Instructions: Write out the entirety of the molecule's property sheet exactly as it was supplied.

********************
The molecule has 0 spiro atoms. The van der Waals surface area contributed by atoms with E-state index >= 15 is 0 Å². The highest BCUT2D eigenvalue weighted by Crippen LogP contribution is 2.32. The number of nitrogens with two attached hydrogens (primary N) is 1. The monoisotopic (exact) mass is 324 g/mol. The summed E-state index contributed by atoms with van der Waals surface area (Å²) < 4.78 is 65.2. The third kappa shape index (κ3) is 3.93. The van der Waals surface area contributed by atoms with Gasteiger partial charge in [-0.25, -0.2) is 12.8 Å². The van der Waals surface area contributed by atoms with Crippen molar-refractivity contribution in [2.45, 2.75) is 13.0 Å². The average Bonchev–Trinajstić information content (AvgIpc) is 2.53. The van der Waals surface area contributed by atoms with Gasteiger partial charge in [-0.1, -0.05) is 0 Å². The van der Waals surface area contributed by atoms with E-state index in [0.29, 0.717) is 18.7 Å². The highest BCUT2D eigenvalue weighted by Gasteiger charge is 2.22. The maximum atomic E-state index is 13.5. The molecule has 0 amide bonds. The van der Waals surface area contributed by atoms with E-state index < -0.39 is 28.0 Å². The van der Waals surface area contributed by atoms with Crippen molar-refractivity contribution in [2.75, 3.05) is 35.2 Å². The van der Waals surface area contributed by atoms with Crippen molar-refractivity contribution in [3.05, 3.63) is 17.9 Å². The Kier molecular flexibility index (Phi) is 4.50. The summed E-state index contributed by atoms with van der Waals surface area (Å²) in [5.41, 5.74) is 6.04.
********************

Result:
The molecule has 0 spiro atoms. The van der Waals surface area contributed by atoms with E-state index >= 15 is 0 Å². The highest BCUT2D eigenvalue weighted by Crippen LogP contribution is 2.32. The number of nitrogens with two attached hydrogens (primary N) is 1. The monoisotopic (exact) mass is 324 g/mol. The summed E-state index contributed by atoms with van der Waals surface area (Å²) < 4.78 is 65.2. The third kappa shape index (κ3) is 3.93. The van der Waals surface area contributed by atoms with Gasteiger partial charge in [-0.25, -0.2) is 12.8 Å². The van der Waals surface area contributed by atoms with Crippen molar-refractivity contribution in [2.45, 2.75) is 13.0 Å². The average Bonchev–Trinajstić information content (AvgIpc) is 2.53. The van der Waals surface area contributed by atoms with Gasteiger partial charge in [-0.1, -0.05) is 0 Å². The van der Waals surface area contributed by atoms with E-state index in [0.29, 0.717) is 18.7 Å². The highest BCUT2D eigenvalue weighted by Gasteiger charge is 2.22. The maximum atomic E-state index is 13.5. The molecule has 0 amide bonds. The van der Waals surface area contributed by atoms with E-state index < -0.39 is 28.0 Å². The van der Waals surface area contributed by atoms with Crippen molar-refractivity contribution in [2.75, 3.05) is 35.2 Å². The van der Waals surface area contributed by atoms with Crippen molar-refractivity contribution in [3.05, 3.63) is 17.9 Å². The Kier molecular flexibility index (Phi) is 4.50. The summed E-state index contributed by atoms with van der Waals surface area (Å²) in [5.41, 5.74) is 6.04.